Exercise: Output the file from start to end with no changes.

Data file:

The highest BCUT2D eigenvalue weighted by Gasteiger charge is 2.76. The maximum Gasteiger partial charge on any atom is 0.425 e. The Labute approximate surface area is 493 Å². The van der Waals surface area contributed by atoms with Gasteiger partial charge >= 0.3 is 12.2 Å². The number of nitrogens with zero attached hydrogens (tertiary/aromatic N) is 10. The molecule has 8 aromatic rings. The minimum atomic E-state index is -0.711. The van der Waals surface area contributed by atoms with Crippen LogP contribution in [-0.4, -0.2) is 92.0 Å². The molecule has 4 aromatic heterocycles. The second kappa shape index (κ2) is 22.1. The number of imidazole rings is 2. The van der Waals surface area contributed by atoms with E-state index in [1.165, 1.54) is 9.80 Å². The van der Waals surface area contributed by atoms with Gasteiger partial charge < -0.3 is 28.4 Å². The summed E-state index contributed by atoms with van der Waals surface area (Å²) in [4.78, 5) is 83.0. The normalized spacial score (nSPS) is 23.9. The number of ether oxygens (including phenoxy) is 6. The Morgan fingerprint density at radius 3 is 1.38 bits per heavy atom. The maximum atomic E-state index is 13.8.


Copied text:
The highest BCUT2D eigenvalue weighted by Gasteiger charge is 2.76. The maximum Gasteiger partial charge on any atom is 0.425 e. The Labute approximate surface area is 493 Å². The van der Waals surface area contributed by atoms with Gasteiger partial charge >= 0.3 is 12.2 Å². The number of nitrogens with zero attached hydrogens (tertiary/aromatic N) is 10. The molecule has 8 aromatic rings. The minimum atomic E-state index is -0.711. The van der Waals surface area contributed by atoms with Crippen LogP contribution in [-0.4, -0.2) is 92.0 Å². The molecule has 4 aromatic heterocycles. The second kappa shape index (κ2) is 22.1. The number of imidazole rings is 2. The van der Waals surface area contributed by atoms with E-state index in [1.165, 1.54) is 9.80 Å². The van der Waals surface area contributed by atoms with Gasteiger partial charge < -0.3 is 28.4 Å². The summed E-state index contributed by atoms with van der Waals surface area (Å²) in [4.78, 5) is 83.0. The normalized spacial score (nSPS) is 23.9. The number of ether oxygens (including phenoxy) is 6. The Morgan fingerprint density at radius 3 is 1.38 bits per heavy atom. The maximum atomic E-state index is 13.8.